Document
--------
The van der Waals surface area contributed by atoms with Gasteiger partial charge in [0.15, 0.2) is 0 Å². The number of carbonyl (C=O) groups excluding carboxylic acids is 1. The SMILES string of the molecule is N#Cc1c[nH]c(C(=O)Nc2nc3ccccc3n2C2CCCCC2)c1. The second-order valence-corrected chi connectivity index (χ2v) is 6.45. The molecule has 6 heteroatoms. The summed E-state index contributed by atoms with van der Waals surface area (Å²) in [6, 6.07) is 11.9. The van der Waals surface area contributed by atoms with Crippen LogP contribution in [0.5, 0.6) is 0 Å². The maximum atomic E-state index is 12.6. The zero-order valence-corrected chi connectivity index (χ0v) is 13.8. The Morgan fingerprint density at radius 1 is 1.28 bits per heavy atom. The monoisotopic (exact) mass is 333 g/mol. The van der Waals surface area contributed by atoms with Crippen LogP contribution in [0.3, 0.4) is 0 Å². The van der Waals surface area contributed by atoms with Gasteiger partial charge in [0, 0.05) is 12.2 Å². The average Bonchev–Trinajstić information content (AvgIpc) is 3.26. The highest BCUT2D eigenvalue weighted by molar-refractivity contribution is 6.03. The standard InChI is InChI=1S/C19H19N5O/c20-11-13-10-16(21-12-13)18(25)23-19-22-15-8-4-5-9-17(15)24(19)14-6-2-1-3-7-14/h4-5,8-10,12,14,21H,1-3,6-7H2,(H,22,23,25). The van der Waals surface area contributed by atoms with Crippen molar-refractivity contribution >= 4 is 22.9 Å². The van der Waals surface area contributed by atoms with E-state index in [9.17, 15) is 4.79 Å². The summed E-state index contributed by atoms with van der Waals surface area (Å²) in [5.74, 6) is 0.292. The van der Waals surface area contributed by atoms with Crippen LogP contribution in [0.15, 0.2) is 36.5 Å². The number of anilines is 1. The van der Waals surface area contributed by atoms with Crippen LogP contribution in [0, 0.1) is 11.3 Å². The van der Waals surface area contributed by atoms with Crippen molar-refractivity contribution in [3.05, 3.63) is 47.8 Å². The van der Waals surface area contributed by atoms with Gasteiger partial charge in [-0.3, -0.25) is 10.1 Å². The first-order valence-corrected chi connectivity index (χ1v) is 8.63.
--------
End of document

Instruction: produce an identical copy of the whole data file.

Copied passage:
The van der Waals surface area contributed by atoms with Gasteiger partial charge in [0.15, 0.2) is 0 Å². The number of carbonyl (C=O) groups excluding carboxylic acids is 1. The SMILES string of the molecule is N#Cc1c[nH]c(C(=O)Nc2nc3ccccc3n2C2CCCCC2)c1. The second-order valence-corrected chi connectivity index (χ2v) is 6.45. The molecule has 6 heteroatoms. The summed E-state index contributed by atoms with van der Waals surface area (Å²) in [6, 6.07) is 11.9. The van der Waals surface area contributed by atoms with Crippen LogP contribution in [0.5, 0.6) is 0 Å². The maximum atomic E-state index is 12.6. The zero-order valence-corrected chi connectivity index (χ0v) is 13.8. The Morgan fingerprint density at radius 1 is 1.28 bits per heavy atom. The monoisotopic (exact) mass is 333 g/mol. The van der Waals surface area contributed by atoms with Crippen LogP contribution in [0.3, 0.4) is 0 Å². The van der Waals surface area contributed by atoms with Gasteiger partial charge in [0, 0.05) is 12.2 Å². The average Bonchev–Trinajstić information content (AvgIpc) is 3.26. The highest BCUT2D eigenvalue weighted by molar-refractivity contribution is 6.03. The standard InChI is InChI=1S/C19H19N5O/c20-11-13-10-16(21-12-13)18(25)23-19-22-15-8-4-5-9-17(15)24(19)14-6-2-1-3-7-14/h4-5,8-10,12,14,21H,1-3,6-7H2,(H,22,23,25). The van der Waals surface area contributed by atoms with Crippen molar-refractivity contribution >= 4 is 22.9 Å². The van der Waals surface area contributed by atoms with E-state index in [9.17, 15) is 4.79 Å². The summed E-state index contributed by atoms with van der Waals surface area (Å²) in [5.74, 6) is 0.292. The van der Waals surface area contributed by atoms with Crippen LogP contribution in [0.15, 0.2) is 36.5 Å². The number of anilines is 1. The van der Waals surface area contributed by atoms with Crippen LogP contribution in [0, 0.1) is 11.3 Å². The van der Waals surface area contributed by atoms with Crippen molar-refractivity contribution in [3.05, 3.63) is 47.8 Å². The van der Waals surface area contributed by atoms with Gasteiger partial charge in [-0.3, -0.25) is 10.1 Å². The first-order valence-corrected chi connectivity index (χ1v) is 8.63.